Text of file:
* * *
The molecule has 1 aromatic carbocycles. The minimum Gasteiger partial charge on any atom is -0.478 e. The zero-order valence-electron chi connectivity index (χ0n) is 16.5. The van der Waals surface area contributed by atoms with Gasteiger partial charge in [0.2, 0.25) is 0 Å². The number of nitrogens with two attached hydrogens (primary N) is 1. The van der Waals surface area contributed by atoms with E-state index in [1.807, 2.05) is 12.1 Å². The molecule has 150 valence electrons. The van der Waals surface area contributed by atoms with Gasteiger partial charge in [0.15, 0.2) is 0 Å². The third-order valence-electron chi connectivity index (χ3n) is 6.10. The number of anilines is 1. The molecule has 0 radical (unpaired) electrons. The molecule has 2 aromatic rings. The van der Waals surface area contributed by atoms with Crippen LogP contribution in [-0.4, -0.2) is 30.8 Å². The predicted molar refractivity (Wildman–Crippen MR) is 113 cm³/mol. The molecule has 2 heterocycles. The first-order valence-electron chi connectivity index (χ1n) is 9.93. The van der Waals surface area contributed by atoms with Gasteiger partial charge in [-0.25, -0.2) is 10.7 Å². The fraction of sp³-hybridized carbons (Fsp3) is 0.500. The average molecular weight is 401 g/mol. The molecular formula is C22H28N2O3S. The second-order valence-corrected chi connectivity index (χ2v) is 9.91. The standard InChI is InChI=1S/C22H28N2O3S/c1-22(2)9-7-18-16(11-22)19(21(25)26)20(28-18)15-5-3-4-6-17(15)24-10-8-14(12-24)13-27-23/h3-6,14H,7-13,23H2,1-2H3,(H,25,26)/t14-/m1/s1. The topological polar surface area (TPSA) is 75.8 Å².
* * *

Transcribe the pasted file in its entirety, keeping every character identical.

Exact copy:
The molecule has 1 aromatic carbocycles. The minimum Gasteiger partial charge on any atom is -0.478 e. The zero-order valence-electron chi connectivity index (χ0n) is 16.5. The van der Waals surface area contributed by atoms with Gasteiger partial charge in [0.2, 0.25) is 0 Å². The number of nitrogens with two attached hydrogens (primary N) is 1. The van der Waals surface area contributed by atoms with E-state index in [1.807, 2.05) is 12.1 Å². The molecule has 150 valence electrons. The van der Waals surface area contributed by atoms with Gasteiger partial charge in [0.15, 0.2) is 0 Å². The third-order valence-electron chi connectivity index (χ3n) is 6.10. The number of anilines is 1. The molecule has 0 radical (unpaired) electrons. The molecule has 2 aromatic rings. The van der Waals surface area contributed by atoms with Crippen LogP contribution in [-0.4, -0.2) is 30.8 Å². The predicted molar refractivity (Wildman–Crippen MR) is 113 cm³/mol. The molecule has 2 heterocycles. The first-order valence-electron chi connectivity index (χ1n) is 9.93. The van der Waals surface area contributed by atoms with Gasteiger partial charge in [-0.25, -0.2) is 10.7 Å². The fraction of sp³-hybridized carbons (Fsp3) is 0.500. The average molecular weight is 401 g/mol. The molecular formula is C22H28N2O3S. The second-order valence-corrected chi connectivity index (χ2v) is 9.91. The standard InChI is InChI=1S/C22H28N2O3S/c1-22(2)9-7-18-16(11-22)19(21(25)26)20(28-18)15-5-3-4-6-17(15)24-10-8-14(12-24)13-27-23/h3-6,14H,7-13,23H2,1-2H3,(H,25,26)/t14-/m1/s1. The topological polar surface area (TPSA) is 75.8 Å².